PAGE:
expand as it goes. The Berkuses’ eyes are refined and also game for
a dare or two: The quality in the selection runs hot, as does the
sense that Santa Barbara’s artistic product is greater than the sum
of its showcasing opportunities. Mar. 24‑May 2; Channing Peake
Gallery, County Admin. Bldg., 105 E. Anapamu St.

Journey: Dan Eldon’s Images of War and Peace
Dan Eldon was a celebrated young photojournalist who was
inadvertently stoned in Somalia in 1992, an idealistic 22‑year‑old
whose work ironically helped alert attention to the tragic civil
war there. While Eldon wasn’t an artist in the traditional sense,
he brought an artist’s sensibilities to his profound sense of
purpose and engagement in work and life — and in fighting to awaken
the world to the plight of global neighbors, especially in Africa.
A special exhibition of Eldon’s images, scrapbooks, and journal
entries is being presented at the University Art Museum, at a time
when young artists and activists are finding their own conscience
about global politics being sparked. Additional events: Opening
reception, Tue., Apr. 4, 5‑7pm, UAM, with Rosie O’Donnell,
photographer Nick Ut and author/editor Jennifer New; lunch with
Kathy Eldon, founder, Creative Visions Foundation, Mon., Apr. 10,
11:30am‑1pm; Dying to Tell the Story, documentary by Dan’s sister,
Amy Eldon, Thu., Apr. 20, 6‑8:30pm, Isla Vista Theater; gallery
talk, curator Natalie Sanderson, Thu., May 11, 6pm. Show exhibits
Apr. 5‑May 14; UCSB’s University Art Museum; 893‑7564.

Plant Portraits: The California Legacy of A. R.
Valentien
Eighty watercolors of native California plants
and flowers by this dynamic early 20th‑century master of the genre.
The exhibition is rotating, opening on April 12 with depictions of
grasses and ferns, changing May 3‑21 to wildflowers, and ending May
24‑June 11, with trees and other flowers. Apr. 12‑June 11; Wildling
Art Museum, 2329 Jonata St., Los Olivos; 688‑1082. E.V.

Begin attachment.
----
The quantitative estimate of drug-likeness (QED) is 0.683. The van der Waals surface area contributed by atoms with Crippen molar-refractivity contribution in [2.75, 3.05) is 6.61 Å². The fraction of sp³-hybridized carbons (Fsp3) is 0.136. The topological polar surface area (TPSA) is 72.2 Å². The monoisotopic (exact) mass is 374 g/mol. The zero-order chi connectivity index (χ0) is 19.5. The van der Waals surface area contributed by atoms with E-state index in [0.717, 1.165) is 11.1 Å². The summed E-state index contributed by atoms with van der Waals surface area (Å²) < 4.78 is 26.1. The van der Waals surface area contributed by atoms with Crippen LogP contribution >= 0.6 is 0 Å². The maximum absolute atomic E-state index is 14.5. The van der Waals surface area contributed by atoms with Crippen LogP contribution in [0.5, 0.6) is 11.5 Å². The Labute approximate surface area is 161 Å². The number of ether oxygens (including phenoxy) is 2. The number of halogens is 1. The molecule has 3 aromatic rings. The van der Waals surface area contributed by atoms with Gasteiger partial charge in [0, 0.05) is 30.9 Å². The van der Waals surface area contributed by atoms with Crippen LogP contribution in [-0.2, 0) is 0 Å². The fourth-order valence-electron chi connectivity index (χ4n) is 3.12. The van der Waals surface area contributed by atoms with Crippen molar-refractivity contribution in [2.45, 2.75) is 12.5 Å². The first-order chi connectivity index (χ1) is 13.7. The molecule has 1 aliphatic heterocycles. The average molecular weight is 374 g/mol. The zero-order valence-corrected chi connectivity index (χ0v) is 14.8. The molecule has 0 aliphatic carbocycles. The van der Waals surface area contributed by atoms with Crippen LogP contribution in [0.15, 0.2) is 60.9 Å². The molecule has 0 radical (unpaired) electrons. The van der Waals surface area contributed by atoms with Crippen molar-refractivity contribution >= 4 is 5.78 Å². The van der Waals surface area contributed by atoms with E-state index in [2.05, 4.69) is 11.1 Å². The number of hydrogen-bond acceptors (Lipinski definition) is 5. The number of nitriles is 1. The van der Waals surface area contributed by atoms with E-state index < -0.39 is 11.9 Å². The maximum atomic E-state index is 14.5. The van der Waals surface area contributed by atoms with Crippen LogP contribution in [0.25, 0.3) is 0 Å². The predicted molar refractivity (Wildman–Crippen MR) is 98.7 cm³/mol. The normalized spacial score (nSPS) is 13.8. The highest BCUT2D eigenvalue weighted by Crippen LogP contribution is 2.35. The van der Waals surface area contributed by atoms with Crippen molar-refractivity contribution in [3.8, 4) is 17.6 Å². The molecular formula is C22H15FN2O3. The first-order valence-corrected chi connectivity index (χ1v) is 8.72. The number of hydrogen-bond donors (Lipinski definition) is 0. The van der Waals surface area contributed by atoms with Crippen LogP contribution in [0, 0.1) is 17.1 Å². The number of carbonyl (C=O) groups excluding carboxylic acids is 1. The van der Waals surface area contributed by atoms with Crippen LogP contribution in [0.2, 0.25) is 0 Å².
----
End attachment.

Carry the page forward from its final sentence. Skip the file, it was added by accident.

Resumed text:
Day: Intergalactic Installation
Contemporary Arts Forum
has been especially conceptual‑minded under its current management,
bringing in some disarming surprises in terms of media and end
effects, often best appreciated under prolonged scrutiny. Next up
on the CAF agenda is New York‑based artist E.V. Day’s Intergalactic
Installation, a sculptural installation art project reportedly
brushing up against themes of rocket science and post‑feminist
concerns. In the Bloom Projects corner gallery, CAF presents Jesse
Bradford’s Of Two and Three, a newly commissioned, mythologically
based mural, with spillover into the Glassbox gallery. Apr. 22‑June
18; Contemporary Arts Forum, 653 Paseo Nuevo; 966‑5373.

Taking Root: A Century of Migrant Workers in
California
The subject of migrant workers in California
has intrigued curious and compassionate photographers for decades,
going back beyond Horace Bristol’s legendary photo essay with John
Steinbeck, which led the writer to create The Grapes of Wrath. In
this modest survey of the subject viewed in a century‑long
historical context, examples are culled from the WPA and FSA
photography field studies and more contemporary sources as images
from César Chávez’s march to Sacramento. Apr. 22‑Aug. 6; S.B.
Museum of Art, 1130 State St.; 963‑4364.